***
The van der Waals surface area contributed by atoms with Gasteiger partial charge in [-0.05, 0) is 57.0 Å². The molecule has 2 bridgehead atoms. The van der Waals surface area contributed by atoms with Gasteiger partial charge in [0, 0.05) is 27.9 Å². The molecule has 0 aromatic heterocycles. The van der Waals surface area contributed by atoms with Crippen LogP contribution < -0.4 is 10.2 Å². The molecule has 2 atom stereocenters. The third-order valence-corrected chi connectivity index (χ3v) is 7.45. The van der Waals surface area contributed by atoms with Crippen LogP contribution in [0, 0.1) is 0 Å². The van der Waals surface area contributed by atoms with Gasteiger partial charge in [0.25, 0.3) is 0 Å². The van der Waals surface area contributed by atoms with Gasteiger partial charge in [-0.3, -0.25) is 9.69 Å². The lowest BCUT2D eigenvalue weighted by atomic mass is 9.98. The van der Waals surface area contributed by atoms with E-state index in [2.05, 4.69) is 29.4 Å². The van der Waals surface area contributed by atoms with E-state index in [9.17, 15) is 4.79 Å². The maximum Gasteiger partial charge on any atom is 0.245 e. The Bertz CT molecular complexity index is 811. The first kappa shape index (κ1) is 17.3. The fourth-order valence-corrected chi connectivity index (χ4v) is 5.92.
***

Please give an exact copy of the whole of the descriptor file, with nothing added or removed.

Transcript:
The van der Waals surface area contributed by atoms with Gasteiger partial charge in [-0.05, 0) is 57.0 Å². The molecule has 2 bridgehead atoms. The van der Waals surface area contributed by atoms with Gasteiger partial charge in [0, 0.05) is 27.9 Å². The molecule has 0 aromatic heterocycles. The van der Waals surface area contributed by atoms with Crippen LogP contribution < -0.4 is 10.2 Å². The molecule has 2 atom stereocenters. The third-order valence-corrected chi connectivity index (χ3v) is 7.45. The van der Waals surface area contributed by atoms with Crippen LogP contribution in [0, 0.1) is 0 Å². The van der Waals surface area contributed by atoms with Gasteiger partial charge in [0.25, 0.3) is 0 Å². The van der Waals surface area contributed by atoms with Gasteiger partial charge in [-0.3, -0.25) is 9.69 Å². The lowest BCUT2D eigenvalue weighted by atomic mass is 9.98. The van der Waals surface area contributed by atoms with E-state index in [2.05, 4.69) is 29.4 Å². The van der Waals surface area contributed by atoms with E-state index in [9.17, 15) is 4.79 Å². The maximum Gasteiger partial charge on any atom is 0.245 e. The Bertz CT molecular complexity index is 811. The first kappa shape index (κ1) is 17.3. The fourth-order valence-corrected chi connectivity index (χ4v) is 5.92.